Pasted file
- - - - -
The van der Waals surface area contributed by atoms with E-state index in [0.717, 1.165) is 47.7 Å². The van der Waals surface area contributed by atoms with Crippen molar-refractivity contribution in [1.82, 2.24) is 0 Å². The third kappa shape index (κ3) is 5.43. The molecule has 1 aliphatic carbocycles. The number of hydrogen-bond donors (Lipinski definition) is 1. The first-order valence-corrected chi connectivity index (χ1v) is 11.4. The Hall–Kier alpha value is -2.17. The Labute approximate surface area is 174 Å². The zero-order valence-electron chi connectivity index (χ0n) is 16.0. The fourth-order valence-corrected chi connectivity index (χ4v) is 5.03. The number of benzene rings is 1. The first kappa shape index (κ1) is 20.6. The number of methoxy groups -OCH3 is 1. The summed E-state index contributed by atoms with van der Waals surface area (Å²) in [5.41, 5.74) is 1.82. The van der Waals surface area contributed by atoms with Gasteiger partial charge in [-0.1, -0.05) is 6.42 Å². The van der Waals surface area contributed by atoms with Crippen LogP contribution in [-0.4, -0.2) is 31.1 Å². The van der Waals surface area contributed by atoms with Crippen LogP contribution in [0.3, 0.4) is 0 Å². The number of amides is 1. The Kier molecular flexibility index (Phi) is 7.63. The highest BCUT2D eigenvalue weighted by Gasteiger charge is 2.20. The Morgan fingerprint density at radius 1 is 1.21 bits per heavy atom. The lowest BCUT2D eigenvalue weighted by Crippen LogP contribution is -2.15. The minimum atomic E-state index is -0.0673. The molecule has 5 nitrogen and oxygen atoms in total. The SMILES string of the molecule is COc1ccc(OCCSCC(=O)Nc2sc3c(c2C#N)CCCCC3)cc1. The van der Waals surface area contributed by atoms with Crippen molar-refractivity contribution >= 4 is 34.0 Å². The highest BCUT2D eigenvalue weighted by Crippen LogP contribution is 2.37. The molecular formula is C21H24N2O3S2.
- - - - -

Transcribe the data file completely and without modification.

The van der Waals surface area contributed by atoms with E-state index in [0.717, 1.165) is 47.7 Å². The van der Waals surface area contributed by atoms with Crippen molar-refractivity contribution in [1.82, 2.24) is 0 Å². The third kappa shape index (κ3) is 5.43. The molecule has 1 aliphatic carbocycles. The number of hydrogen-bond donors (Lipinski definition) is 1. The first-order valence-corrected chi connectivity index (χ1v) is 11.4. The Hall–Kier alpha value is -2.17. The Labute approximate surface area is 174 Å². The zero-order valence-electron chi connectivity index (χ0n) is 16.0. The fourth-order valence-corrected chi connectivity index (χ4v) is 5.03. The number of benzene rings is 1. The first kappa shape index (κ1) is 20.6. The number of methoxy groups -OCH3 is 1. The summed E-state index contributed by atoms with van der Waals surface area (Å²) in [5.41, 5.74) is 1.82. The van der Waals surface area contributed by atoms with Gasteiger partial charge in [-0.1, -0.05) is 6.42 Å². The van der Waals surface area contributed by atoms with Crippen LogP contribution in [-0.4, -0.2) is 31.1 Å². The van der Waals surface area contributed by atoms with Crippen LogP contribution in [0.3, 0.4) is 0 Å². The number of amides is 1. The Kier molecular flexibility index (Phi) is 7.63. The highest BCUT2D eigenvalue weighted by Gasteiger charge is 2.20. The Morgan fingerprint density at radius 1 is 1.21 bits per heavy atom. The lowest BCUT2D eigenvalue weighted by Crippen LogP contribution is -2.15. The minimum atomic E-state index is -0.0673. The molecule has 5 nitrogen and oxygen atoms in total. The SMILES string of the molecule is COc1ccc(OCCSCC(=O)Nc2sc3c(c2C#N)CCCCC3)cc1. The van der Waals surface area contributed by atoms with Crippen molar-refractivity contribution >= 4 is 34.0 Å². The highest BCUT2D eigenvalue weighted by Crippen LogP contribution is 2.37. The molecular formula is C21H24N2O3S2.